Josh DeBruyn is the bike and pedestrian coordinator for MDOT. Part of his job is to deal with the applications that towns send him when they apply for grants to help install bike lanes.

DeBruyn says he gets double to triple the amount of applicants that he can actually fulfill for these kinds of grants.

He also says he hears from plenty of people and organizations about what he calls "motor vehicle angst" - or drivers who are frustrated and sometimes aggressive with cyclists.

You can listen to my interview with him here:

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Stateside
4:43 pm
Thu November 7, 2013

DuMouchelles art gallery and auction house

Stock photo.
kellinahandbasket Flickr

Let’s say you’ve been watching episodes of “Antiques Roadshow,” and now you’re inspired. So you want to find out what that old painting you bought at a garage sale for $5 bucks is really worth.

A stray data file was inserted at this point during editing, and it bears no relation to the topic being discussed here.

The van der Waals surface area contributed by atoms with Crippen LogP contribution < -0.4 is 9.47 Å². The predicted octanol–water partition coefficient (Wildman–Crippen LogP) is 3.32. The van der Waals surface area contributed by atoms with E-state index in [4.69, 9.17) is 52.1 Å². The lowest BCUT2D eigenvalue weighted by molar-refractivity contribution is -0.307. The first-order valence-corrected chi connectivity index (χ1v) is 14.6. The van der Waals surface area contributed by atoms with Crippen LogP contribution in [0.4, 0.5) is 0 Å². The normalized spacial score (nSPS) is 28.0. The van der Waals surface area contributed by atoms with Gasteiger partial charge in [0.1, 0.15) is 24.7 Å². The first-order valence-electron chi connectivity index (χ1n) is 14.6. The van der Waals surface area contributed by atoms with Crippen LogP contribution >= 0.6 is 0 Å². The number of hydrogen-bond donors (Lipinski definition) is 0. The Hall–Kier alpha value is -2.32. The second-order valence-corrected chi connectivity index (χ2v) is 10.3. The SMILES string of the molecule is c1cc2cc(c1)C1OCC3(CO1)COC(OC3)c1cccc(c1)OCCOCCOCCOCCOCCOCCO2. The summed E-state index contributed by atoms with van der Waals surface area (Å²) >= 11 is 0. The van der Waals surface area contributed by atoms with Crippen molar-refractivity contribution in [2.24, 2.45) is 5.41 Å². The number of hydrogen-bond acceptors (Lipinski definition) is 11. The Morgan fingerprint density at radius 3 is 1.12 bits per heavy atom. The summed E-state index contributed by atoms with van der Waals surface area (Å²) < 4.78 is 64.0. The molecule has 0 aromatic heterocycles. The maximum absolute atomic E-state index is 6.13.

There’s a place in Detroit where you can do just that and get feedback from experts who are regulars on the TV show. Of course, if you’re in the mood to buy things, you’re also in luck.

Michigan Radio’s Kyle Norris tells us about DuMouchelles, an auction house in Detroit.  

Arts & Culture
4:31 pm
Thu October 31, 2013

Want history, architecture and beheadings? Try Detroit's haunted bike tour

Outside Wheelhouse Detroit.
Mercedes Meija Michigan Radio

Wheelhouse Detroit, a bike shop right next to the Renaissance Center, puts on all sorts of guided bike tours through the city — tours of churches, urban agriculture, and painted murals. But for those looking for something, well, a little more creepy, the shop also offers a haunted bike tour that takes brave riders through cemeteries, ghostly spots, and long-gone homes with a murderous past.